What if you had Rs 500 with you to spend for shopping? Just as you were getting ready to step out for retail therapy, your plans get derailed for multiple reasons. You shift focus from spending to saving. But even after saving you may have excess funds. What do you do with it? One way to do it is to pay back your friends to whom you owe money. This is how a company share buyback works too in the real world.
So, what happens when a company buys back shares?
Companies all across the world buy back shares for two main reasons: to rev up share price or to protect the company from a hostile takeover. A repurchase or buyback is likely to impact the value of outstanding shares, the dividend payment and organisational control. Companies tend to buy back shares when they have cash on hand, and the stock market is on an upswing.
A company also buys back shares to boost the value of the stock and to improve its financial condition. Often these shares are allocated for employee compensation or a secondary offering or toward retirement options. Or the stocks are reissued on stock exchanges at a later time.
How do companies buy back shares?
Majority of the company buyback takes place in the open market. Apart from this, buybacks also happen with a fixed price tender offer. This offer essentially invites shareholders to sell their shares at a specified offer price willingly. In this case, shareholders can decide whether to participate or not. Not enough shareholders may choose to sell their shares.
They also buy back shares through a Dutch auction. This is a method wherein the company will offer a price range at which they’d be willing to sell their shares. The buyback takes place at the lowest price, that allows the company to buy back the desired number of shares. All shareholders whose bids were at or below that price will receive the same amount for their shares.
Then there are private negotiations, wherein the shareholders permit the companies to buy back shares if the above options fail.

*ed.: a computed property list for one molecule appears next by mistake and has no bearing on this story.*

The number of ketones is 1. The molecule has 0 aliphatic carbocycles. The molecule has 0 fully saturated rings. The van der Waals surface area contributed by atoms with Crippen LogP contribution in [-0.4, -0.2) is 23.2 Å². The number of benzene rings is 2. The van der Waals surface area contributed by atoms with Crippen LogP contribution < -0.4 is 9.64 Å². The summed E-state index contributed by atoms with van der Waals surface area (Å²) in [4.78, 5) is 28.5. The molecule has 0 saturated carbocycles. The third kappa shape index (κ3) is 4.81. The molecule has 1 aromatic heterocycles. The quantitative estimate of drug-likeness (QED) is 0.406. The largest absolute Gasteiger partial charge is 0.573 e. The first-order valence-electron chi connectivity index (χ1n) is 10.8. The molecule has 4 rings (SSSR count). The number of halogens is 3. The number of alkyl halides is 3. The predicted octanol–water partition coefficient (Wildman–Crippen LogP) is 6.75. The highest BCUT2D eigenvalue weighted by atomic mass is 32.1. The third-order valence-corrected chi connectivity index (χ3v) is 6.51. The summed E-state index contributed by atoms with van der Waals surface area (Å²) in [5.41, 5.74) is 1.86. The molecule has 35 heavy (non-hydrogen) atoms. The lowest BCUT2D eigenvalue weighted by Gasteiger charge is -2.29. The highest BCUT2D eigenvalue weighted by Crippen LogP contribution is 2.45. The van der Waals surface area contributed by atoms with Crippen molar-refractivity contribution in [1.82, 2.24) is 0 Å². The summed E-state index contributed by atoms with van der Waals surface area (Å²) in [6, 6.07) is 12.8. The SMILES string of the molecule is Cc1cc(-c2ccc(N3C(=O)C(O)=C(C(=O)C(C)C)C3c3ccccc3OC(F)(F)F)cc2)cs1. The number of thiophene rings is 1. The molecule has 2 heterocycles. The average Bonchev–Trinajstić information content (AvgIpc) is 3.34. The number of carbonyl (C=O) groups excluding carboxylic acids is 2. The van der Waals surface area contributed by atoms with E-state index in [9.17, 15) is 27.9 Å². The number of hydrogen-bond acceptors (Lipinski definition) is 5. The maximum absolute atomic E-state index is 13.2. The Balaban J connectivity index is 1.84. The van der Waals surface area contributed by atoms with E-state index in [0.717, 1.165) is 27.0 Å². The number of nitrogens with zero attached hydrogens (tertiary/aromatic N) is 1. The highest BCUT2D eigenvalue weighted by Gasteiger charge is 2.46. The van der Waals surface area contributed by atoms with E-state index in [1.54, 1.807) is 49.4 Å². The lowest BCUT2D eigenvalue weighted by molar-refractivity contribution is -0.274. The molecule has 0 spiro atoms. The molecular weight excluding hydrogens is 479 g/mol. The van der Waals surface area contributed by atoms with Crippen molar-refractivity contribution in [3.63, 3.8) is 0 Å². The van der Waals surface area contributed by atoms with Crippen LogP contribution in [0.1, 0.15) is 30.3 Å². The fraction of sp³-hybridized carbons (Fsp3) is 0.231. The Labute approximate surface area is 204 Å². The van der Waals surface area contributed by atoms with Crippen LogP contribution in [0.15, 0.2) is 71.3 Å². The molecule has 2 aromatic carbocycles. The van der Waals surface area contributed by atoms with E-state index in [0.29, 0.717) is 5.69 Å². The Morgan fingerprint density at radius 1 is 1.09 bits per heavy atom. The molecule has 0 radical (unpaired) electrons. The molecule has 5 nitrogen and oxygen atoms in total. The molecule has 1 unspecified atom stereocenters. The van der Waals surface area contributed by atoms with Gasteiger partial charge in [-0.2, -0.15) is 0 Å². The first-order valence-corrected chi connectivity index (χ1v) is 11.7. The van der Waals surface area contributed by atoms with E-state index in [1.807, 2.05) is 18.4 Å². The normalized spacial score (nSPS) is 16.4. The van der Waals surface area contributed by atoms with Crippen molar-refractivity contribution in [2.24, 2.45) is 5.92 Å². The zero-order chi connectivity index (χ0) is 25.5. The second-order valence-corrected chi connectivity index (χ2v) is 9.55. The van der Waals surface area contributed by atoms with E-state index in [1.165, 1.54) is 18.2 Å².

In case of Put options, the holders sell shares of their stock at a specified price before a pre-determined expiration date.
Advantages of share buyback
Share buybacks reduce the number of shares available in the market. They increase Earnings Per Share (EPS) on the remaining shares, benefiting shareholders. For companies loaded with cash, EPS helps as the average yield on corporate cash investments is barely more than 1%.
Also, when companies have excess cash, when they opt for buyback programs, the investors feel more assured. Investors feel more secured with the fact that the companies were using the money to reimburse shareholders rather than investing in alternative assets. This move in-turn supports the price of the stock.
When companies go for buybacks, they tend to reduce the assets on their balance sheets and increase their return on assets.
There are also tax benefits associated with buybacks. When excess cash is used to buy back company stock, shareholders have the opportunity to defer capital gains if share prices increase.
Whenever shares of a company trade at too low a level, it usually buys back shares. Companies could also leverage on buybacks when a recession hits the economy, a similar sort of crisis or in times of market correction.
Buyback increases share prices. Often a reduction in the number of shares in the market leads to a price increase. A stock trading is based a lot on supply and demand. Hence, a company can bring about an increase in its stock value by creating a supply shock through a share buyback.
Also, as we have mentioned earlier, companies tend to protect themselves from a hostile takeover by buybacks.
Disadvantages of share buyback
Share buybacks are often perceived to be ‘marketing gimmick.’ Investors need to be wary of this and not get into its trap. As companies sometimes pursue buyback to boost share prices artificially. Executive compensations in a company are often tied to earnings metrics. If earnings cannot be increased, then buybacks can superficially boost earnings.
Also, buybacks can often get misleading. When buybacks are announced, any share purchase tends to benefit short-term investors rather than long-term ones. This creates a false notion in the market about improving earnings. A buyback ultimately ends up hurting the value.
Some companies buy back shares to raise funds for reinvestment. According to experts, this is all good until the money is injected back into the company. The share buybacks are often not used in ways to grow the company. In many cases, share buybacks outnumber funds spent on research and development (R&D).
Buybacks tend to reduce a company’s cash reserves, thereby giving it less cushion in tough times. In the process, it makes its balance sheet look less healthy.
Stock buybacks are indeed a powerful way the companies can give back capital to shareholders. However, they are a less visible way than through dividends. By understanding how buybacks work, you could understand companies’ capital return plans better and can make more informed investment decisions.
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